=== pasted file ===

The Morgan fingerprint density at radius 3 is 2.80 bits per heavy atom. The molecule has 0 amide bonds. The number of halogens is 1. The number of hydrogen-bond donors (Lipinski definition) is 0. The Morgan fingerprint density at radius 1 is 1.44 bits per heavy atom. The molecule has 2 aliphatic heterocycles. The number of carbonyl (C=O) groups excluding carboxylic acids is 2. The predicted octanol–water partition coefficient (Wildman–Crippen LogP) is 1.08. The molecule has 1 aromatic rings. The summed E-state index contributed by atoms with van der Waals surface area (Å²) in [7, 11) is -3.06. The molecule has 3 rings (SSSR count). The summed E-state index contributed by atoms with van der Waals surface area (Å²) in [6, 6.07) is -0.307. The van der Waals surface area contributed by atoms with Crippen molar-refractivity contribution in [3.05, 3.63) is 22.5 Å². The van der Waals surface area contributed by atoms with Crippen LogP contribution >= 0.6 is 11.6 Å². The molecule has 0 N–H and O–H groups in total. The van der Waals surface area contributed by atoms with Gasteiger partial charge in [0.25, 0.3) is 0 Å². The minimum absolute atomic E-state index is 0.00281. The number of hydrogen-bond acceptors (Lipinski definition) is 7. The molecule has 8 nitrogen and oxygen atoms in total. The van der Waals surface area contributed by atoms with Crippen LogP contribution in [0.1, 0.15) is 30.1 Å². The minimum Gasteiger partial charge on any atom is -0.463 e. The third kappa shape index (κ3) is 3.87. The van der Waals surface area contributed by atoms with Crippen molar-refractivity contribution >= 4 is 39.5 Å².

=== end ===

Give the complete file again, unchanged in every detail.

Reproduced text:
The Morgan fingerprint density at radius 3 is 2.80 bits per heavy atom. The molecule has 0 amide bonds. The number of halogens is 1. The number of hydrogen-bond donors (Lipinski definition) is 0. The Morgan fingerprint density at radius 1 is 1.44 bits per heavy atom. The molecule has 2 aliphatic heterocycles. The number of carbonyl (C=O) groups excluding carboxylic acids is 2. The predicted octanol–water partition coefficient (Wildman–Crippen LogP) is 1.08. The molecule has 1 aromatic rings. The summed E-state index contributed by atoms with van der Waals surface area (Å²) in [7, 11) is -3.06. The molecule has 3 rings (SSSR count). The summed E-state index contributed by atoms with van der Waals surface area (Å²) in [6, 6.07) is -0.307. The van der Waals surface area contributed by atoms with Crippen molar-refractivity contribution in [3.05, 3.63) is 22.5 Å². The van der Waals surface area contributed by atoms with Crippen LogP contribution >= 0.6 is 11.6 Å². The molecule has 0 N–H and O–H groups in total. The van der Waals surface area contributed by atoms with Gasteiger partial charge in [0.25, 0.3) is 0 Å². The minimum absolute atomic E-state index is 0.00281. The number of hydrogen-bond acceptors (Lipinski definition) is 7. The molecule has 8 nitrogen and oxygen atoms in total. The van der Waals surface area contributed by atoms with Crippen LogP contribution in [0.1, 0.15) is 30.1 Å². The minimum Gasteiger partial charge on any atom is -0.463 e. The third kappa shape index (κ3) is 3.87. The van der Waals surface area contributed by atoms with Crippen molar-refractivity contribution >= 4 is 39.5 Å².